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Robert Buhler RA, The Anatomy Lesson, or the Death of Art Schools

The Anatomy Lesson, or the Death of Art Schools, 1960s

Robert Buhler RA (1916 - 1989)

RA Collection: Art

On the recto of this sheet is a humorous pastiche sketch based on Rembrandt's painting The Anatomy Lesson of Dr Nicolaes Tulp (1632; Maritshuis Museum, The Hague). Buhler depicts a group of shadowy men in seventeenth-century Netherlandish garb, similar to those in Rembrandt's work, huddled over a corpse as they prepare to remove the sheet that covers it. Only the feet of the corpse can be seen.

The right foot bears a tag which indicates the subject of Buhler's satire as it identifies the cadaver as the 'R.C.A' or Royal College of Art, symbolising - as suggested by the title on the bottom left - the 'death of the art schools'. The inscription 'Dip Ad' on the lower right refers to the common abbreviation for the 'Diploma in Art and Design' brought in during reforms of the UK art-school system in the early 1960s. There was a backlash against these changes later in the decade, in particular the student sit-in at the Hornsey College of Art, London. At Hornsey and elsewhere, the Dip Ad, with its academic entrance requirements, was seen as an attempt to assimilate 'the bohemians into conventional higher education; and, beyond this, into the society which determines the form of this Higher Education'. A meeting of art college representatives took place at the Royal College of Art in 1968 to discuss the protests and student-led events happening up and down the country. It was possibly at this time that Buhler made this sketch.

While the Dip Ad accentuated the importance of art history and cultural studies in order to bring the course into line with university degrees, it denigrated the traditional academic disciplines of fine-art courses like perspective, anatomy and drawing from plaster casts. These components were often removed from the curriculum altogether. Buhler's sketch humorously brings together references to the Old Masters and the practice of anatomical study, in suggesting that the art schools - represented by the prestigious Royal College where he taught painting - were being dismembered like a cadaver in an anatomy class.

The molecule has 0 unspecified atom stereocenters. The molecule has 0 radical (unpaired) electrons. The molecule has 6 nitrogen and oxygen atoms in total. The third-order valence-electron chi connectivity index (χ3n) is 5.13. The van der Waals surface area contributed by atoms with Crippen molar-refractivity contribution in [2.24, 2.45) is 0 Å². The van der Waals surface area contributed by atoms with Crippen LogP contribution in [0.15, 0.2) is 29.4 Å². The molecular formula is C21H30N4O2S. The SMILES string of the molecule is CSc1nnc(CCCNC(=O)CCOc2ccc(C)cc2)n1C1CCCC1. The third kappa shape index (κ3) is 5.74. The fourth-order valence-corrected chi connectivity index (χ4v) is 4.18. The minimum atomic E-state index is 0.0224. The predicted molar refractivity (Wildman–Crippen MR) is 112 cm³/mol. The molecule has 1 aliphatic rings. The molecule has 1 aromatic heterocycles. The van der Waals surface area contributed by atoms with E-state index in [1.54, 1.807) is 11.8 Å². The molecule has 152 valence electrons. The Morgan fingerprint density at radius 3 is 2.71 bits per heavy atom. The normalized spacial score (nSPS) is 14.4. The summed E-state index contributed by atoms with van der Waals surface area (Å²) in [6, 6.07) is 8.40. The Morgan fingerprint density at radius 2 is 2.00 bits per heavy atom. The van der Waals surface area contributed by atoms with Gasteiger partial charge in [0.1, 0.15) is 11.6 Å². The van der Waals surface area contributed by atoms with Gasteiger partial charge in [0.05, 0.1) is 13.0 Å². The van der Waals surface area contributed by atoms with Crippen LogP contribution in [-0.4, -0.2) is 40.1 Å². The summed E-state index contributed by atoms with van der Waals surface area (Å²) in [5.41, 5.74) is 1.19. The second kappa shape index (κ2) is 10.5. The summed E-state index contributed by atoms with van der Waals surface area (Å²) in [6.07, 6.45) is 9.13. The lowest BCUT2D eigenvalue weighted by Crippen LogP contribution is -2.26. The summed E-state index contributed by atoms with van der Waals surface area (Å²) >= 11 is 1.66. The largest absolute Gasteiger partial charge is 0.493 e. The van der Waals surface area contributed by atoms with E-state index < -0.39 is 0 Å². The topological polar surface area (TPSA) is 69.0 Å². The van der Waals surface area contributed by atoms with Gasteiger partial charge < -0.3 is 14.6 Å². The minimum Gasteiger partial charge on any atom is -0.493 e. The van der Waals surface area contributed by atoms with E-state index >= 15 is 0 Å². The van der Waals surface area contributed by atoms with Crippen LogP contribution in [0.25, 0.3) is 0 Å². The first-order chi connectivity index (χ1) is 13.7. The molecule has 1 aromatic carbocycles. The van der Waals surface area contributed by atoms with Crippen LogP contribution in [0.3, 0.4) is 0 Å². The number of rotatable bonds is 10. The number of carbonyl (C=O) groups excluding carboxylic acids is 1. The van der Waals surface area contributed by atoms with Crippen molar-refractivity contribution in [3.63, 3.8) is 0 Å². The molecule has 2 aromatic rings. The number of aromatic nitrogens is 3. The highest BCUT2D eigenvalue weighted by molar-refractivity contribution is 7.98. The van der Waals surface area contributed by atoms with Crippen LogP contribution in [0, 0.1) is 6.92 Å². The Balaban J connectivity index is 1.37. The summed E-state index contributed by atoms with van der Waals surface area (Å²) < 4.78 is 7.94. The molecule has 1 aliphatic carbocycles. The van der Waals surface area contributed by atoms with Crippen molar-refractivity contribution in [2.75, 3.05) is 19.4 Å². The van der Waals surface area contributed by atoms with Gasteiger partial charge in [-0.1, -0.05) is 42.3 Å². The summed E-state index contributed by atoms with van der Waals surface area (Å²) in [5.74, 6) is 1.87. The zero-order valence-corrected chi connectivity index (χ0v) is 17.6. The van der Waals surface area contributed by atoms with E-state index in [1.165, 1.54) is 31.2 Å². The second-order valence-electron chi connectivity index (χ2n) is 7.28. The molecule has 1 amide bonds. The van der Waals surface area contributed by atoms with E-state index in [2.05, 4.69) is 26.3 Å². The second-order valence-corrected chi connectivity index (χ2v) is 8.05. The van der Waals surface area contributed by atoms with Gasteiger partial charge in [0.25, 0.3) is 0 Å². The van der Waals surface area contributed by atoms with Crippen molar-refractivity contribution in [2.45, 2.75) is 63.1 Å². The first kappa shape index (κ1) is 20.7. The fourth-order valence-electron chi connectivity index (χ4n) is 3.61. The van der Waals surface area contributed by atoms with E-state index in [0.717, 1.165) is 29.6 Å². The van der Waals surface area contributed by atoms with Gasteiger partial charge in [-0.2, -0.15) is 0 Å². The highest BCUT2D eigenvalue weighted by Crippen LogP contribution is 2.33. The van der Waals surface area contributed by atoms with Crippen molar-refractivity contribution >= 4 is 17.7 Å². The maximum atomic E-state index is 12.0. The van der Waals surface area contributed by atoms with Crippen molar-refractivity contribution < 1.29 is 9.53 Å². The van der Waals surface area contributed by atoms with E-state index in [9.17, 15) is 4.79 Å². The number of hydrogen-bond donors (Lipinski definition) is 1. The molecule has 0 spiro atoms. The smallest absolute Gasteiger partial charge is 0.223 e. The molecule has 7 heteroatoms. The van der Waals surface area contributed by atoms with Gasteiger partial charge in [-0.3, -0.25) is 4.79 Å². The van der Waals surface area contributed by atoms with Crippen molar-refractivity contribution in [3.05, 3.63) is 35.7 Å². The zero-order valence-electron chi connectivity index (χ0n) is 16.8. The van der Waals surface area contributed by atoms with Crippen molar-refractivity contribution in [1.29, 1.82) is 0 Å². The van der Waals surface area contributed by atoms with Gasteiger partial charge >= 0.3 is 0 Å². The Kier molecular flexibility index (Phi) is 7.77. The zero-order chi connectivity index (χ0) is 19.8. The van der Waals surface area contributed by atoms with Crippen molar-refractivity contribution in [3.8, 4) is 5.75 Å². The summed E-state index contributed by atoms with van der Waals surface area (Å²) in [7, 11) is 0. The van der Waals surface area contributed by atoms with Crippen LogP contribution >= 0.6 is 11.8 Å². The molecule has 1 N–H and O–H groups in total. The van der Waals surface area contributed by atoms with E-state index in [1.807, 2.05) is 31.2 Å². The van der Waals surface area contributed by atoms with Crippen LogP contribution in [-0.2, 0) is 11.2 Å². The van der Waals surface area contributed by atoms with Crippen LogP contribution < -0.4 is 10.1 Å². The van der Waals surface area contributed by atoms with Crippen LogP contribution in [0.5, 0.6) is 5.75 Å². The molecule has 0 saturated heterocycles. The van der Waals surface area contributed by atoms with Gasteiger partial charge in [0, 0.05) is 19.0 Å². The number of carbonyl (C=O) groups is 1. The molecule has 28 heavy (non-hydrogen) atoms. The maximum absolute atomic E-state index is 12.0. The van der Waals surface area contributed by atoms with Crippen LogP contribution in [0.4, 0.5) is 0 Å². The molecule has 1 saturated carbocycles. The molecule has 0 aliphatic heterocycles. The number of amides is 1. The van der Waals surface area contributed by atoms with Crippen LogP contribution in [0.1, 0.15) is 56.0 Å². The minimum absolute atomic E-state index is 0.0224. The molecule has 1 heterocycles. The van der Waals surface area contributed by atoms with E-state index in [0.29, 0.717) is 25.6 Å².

On the verso of the sheet is a pen and ink sketch of three kneeling women at prayer, viewed from the back. Each has a candle suspended in front of them and above, in the centre, is a round cloud containing figures. The subject of this scene has not been identified but it is possibly another caricature or humorous sketch as it does not resemble the subject matter that Buhler normally painted, i.e. landscapes or urban settings and portraits.

Born in London to Swiss parents, Robert Buhler (1916-1989) studied commercial art at the Kunstgewerbeschule, Zürich and the Kunstgewerbeschule, Basel. He returned to London in 1933 and spent two terms at Bolt Court School of Photo-Engraving and Lithography. In 1934 Buhler enrolled at St Martin's School of Art in London, where he studied under Vivian Pitchforth and Leon Underwood. The following year he won a scholarship to the Royal College of Art but stayed only six weeks.

Buhler became friends with members and associates of the Euston Road School who visited his mother's bookshop and café on Charlotte Street. Although he was not a member of the group, these artists influenced his use of restrained tones and preference for painting townscapes and landscapes. Primarily a painter of places, Buhler was also much admired as a portraitist. He exhibited at various venues including the Leger Galleries, the Leicester Galleries, and Agnew's with Roger de Grey and Carel Weight. He also exhibited with the New English Art Club from 1945 and at the Royal Academy from 1946, being elected A.R.A. a year later and a full Academician in 1956. Buhler taught at Wimbledon School of Art, Central School of Arts and Crafts, the Chelsea School of Art and the Royal College of Art from the 1940s onwards. In 1982 he won the Wollaston Award at the Royal Academy and in 1984 the Hunting Group prize for his painting Vineyards, Neuchâtel. Three of his works were purchased under the terms of the Chantrey Bequest and a number are in regional and international collections.

Object details

Robert Buhler RA (1916 - 1989)
Object type

244 mm x c. 390 mm

Royal Academy of Arts
Object number
Bequeathed by Carel Weight RA 1999


The Anatomy Lesson, or the Death of Art Schools
Robert Buhler RA (1916 - 1989)
Black pen and ink (felt tip pen)


Three figures at prayer
Red pen and ink (felt tip pen)
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